As with Shimano's top-end Saint gravity brakes, its XTR offerings are classy yet niggles make the price tag harder to swallow
While the up-and-under design is the same, new slipperier coatings on the Servo Wave leverage-altering cam of the Trail give increased power over the previous version. Different leverage ratios mean it’s significantly more powerful than the Race version, and the carbon-over-alloy – rather than full carbon – lever blade is tougher too. You get a tool-free reach adjuster on the lever knuckle for fast finger distance fettling too.
It’s still an impressively light system thanks to such details as titanium bolts and general lever clamp and body/caliper shaving though. Power is a match for bigger, heavier four cylinder brakes on the dyno but for once it actually feels more powerful than the lab numbers on the trail.
That’s mainly because the Servo Wave cam ramps up power progressively at just the point the pads hit the rotor. The other factor is the extra confidence from the fantastically rich and communicative single-finger modulation, so you know exactly what’s going on at the tyre and can load it right up to the edge of sliding.
The pads and pistons get better insulated coating for higher heat tolerance. Bleeding is easy and Shimano brake reliability is excellent across the full range.
They’re Shimano I Spec II angle adjustable shifter compatible and the lack of orange anodised detailing seen on the previous version means their more likely to match your rig. The Free Stroke bite point adjuster has more adjustment for potentially faster engagement but it’s still not great. The very effective heat beating Freeza flan fringed rotors are only available in Centerlock splined format too, which limits wheel compatibility dramatically.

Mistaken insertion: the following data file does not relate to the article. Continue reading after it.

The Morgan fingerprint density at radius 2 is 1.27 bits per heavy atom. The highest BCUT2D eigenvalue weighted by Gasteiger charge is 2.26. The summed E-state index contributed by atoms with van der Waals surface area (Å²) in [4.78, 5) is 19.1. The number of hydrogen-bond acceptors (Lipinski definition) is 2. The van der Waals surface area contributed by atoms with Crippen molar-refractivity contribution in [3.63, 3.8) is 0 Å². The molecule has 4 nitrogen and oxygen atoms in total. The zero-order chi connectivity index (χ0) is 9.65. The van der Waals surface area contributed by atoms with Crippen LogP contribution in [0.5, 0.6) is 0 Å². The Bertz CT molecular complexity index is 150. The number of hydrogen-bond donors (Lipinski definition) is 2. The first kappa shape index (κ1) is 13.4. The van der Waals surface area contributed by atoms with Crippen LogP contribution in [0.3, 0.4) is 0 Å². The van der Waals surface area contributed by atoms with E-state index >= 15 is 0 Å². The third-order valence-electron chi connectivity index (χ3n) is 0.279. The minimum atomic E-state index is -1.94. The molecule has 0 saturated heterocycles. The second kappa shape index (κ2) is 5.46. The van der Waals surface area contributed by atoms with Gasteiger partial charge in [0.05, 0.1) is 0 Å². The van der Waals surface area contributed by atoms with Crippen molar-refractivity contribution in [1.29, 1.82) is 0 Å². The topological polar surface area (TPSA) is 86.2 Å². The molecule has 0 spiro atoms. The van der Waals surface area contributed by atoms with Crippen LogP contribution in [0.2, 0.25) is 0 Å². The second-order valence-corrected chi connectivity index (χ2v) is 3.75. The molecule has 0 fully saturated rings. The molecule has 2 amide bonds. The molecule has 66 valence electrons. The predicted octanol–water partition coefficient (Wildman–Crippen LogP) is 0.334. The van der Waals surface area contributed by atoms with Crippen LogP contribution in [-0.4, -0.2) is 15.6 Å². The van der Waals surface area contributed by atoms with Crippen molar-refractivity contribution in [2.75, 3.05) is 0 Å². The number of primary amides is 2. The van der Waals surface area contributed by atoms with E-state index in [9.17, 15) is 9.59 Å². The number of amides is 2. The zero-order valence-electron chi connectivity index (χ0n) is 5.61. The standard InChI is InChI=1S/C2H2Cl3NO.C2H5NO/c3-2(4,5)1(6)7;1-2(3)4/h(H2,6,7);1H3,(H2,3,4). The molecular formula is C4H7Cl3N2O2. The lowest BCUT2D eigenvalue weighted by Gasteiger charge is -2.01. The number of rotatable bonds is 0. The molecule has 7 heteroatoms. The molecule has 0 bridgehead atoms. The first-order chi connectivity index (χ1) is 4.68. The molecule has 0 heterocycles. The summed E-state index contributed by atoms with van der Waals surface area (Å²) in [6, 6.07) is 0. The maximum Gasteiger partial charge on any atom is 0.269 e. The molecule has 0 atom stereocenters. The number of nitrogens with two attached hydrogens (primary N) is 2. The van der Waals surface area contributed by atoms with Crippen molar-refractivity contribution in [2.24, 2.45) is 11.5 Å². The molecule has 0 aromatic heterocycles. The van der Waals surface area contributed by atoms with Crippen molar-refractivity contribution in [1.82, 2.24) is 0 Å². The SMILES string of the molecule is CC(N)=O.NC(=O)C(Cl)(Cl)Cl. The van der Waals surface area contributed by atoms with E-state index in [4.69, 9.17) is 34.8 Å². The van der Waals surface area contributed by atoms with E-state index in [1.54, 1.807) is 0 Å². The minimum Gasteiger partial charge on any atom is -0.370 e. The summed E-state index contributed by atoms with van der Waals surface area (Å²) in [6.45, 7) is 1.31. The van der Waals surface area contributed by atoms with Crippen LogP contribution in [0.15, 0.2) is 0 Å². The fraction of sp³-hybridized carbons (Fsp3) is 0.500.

Verdict: Super light with luxuriously rich control and excellent reliability but some detail niggles
- Price: £139 / US305 / AU$TBC
- Weight: 405g
- Power: 102ms2
Italian hydraulics specialist Formula has been building motorbike and mountain bike brakes for years – and never sticks with the same design for long. The new C1 brake is Formula’s most affordable aftermarket option and uses a whole new design.
The hose exits on the upper inside edge of the body, leaving the reservoir sat in a distinctive separate ‘nose’. Rather than being built directly into the body, the master cylinder assembly is housed in a separate cartridge that makes building and servicing easier. Formula has decreased minimum lever reach adjustment to work better with small hands, but the pads still bite very early on in the stroke – which won’t suit everyone.
Light and well-controlled, the C1 brakes from Formula are worth a look if you prize weight over power
Dyno power is on par with other twin cylinder brakes but it doesn’t feel quite as pokey on the trail as lab numbers suggest, so a 180mm rotor is certainly recommended for more aggressive trail or enduro use. The power you do get is delivered with typically smooth, easily squeezed and predictably progressive Formula control that you’ll really appreciate in treacherously slippy conditions.
The extended reservoir design also syncs easily with shifters and remote controls and there’s a SRAM compatible combo mount. Increased pad clearance means the C1s are easier to set up than previous Formula brakes too but they still scream if alignment is not bang on. Otherwise weight is impressively low for a mid price brake.
Hardware is more robust than the super light alloy parts found on posher Formulas and there are black or white painted options too. We’ve had no trouble with our long-term sets despite regular downhill track sessions, and others we’ve used on complete bikes have been fine too.
Verdict: Smoothly controlled and lightweight, but power is only average
Shimano Saint M820
- Price: £210 / US$275 / AU$355
- Weight: 474g
- Power: 146m/s2
Shimano’s mighty Saints come marching in with massive power, single-finger control and excellent reliability – but there are some disappoints in the details. The up-and-under reservoir and master cylinder lever body layout is business as usual for Shimano though slightly different in exact shape. The chunky cut, deeply hooked finger-and-a-half lever blade has shallow grip dimples and a tool-free reach adjustment dial.